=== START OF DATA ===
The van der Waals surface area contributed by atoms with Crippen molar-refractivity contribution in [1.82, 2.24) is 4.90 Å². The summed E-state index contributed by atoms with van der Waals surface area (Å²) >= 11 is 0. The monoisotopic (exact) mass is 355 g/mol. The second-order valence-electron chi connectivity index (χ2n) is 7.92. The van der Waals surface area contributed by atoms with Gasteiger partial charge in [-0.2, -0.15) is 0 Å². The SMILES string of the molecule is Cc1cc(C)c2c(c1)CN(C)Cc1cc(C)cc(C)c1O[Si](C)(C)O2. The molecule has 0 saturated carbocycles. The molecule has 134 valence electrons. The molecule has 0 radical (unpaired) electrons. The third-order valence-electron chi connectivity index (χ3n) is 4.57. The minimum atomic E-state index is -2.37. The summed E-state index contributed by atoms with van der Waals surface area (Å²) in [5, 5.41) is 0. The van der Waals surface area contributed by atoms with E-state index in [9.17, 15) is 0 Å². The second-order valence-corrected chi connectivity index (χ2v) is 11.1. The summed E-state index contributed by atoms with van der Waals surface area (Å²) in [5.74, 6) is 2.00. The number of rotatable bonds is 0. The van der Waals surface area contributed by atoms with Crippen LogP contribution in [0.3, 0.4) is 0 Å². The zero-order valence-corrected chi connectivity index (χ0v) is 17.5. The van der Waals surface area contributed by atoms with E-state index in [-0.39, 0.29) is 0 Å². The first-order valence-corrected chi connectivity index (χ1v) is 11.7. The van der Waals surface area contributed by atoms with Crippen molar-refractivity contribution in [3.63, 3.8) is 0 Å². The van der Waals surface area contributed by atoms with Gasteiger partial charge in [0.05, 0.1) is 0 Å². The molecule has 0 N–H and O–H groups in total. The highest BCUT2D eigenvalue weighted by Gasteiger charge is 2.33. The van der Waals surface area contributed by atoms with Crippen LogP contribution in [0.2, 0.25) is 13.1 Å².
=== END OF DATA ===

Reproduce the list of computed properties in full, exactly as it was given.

The van der Waals surface area contributed by atoms with Crippen molar-refractivity contribution in [1.82, 2.24) is 4.90 Å². The summed E-state index contributed by atoms with van der Waals surface area (Å²) >= 11 is 0. The monoisotopic (exact) mass is 355 g/mol. The second-order valence-electron chi connectivity index (χ2n) is 7.92. The van der Waals surface area contributed by atoms with Gasteiger partial charge in [-0.2, -0.15) is 0 Å². The SMILES string of the molecule is Cc1cc(C)c2c(c1)CN(C)Cc1cc(C)cc(C)c1O[Si](C)(C)O2. The molecule has 0 saturated carbocycles. The molecule has 134 valence electrons. The molecule has 0 radical (unpaired) electrons. The third-order valence-electron chi connectivity index (χ3n) is 4.57. The minimum atomic E-state index is -2.37. The summed E-state index contributed by atoms with van der Waals surface area (Å²) in [5, 5.41) is 0. The van der Waals surface area contributed by atoms with E-state index in [9.17, 15) is 0 Å². The second-order valence-corrected chi connectivity index (χ2v) is 11.1. The summed E-state index contributed by atoms with van der Waals surface area (Å²) in [5.74, 6) is 2.00. The number of rotatable bonds is 0. The van der Waals surface area contributed by atoms with Crippen LogP contribution in [0.3, 0.4) is 0 Å². The zero-order valence-corrected chi connectivity index (χ0v) is 17.5. The van der Waals surface area contributed by atoms with E-state index in [-0.39, 0.29) is 0 Å². The first-order valence-corrected chi connectivity index (χ1v) is 11.7. The van der Waals surface area contributed by atoms with Crippen molar-refractivity contribution in [3.63, 3.8) is 0 Å². The van der Waals surface area contributed by atoms with Gasteiger partial charge in [0.05, 0.1) is 0 Å². The molecule has 0 N–H and O–H groups in total. The highest BCUT2D eigenvalue weighted by Gasteiger charge is 2.33. The van der Waals surface area contributed by atoms with Crippen LogP contribution in [0.2, 0.25) is 13.1 Å².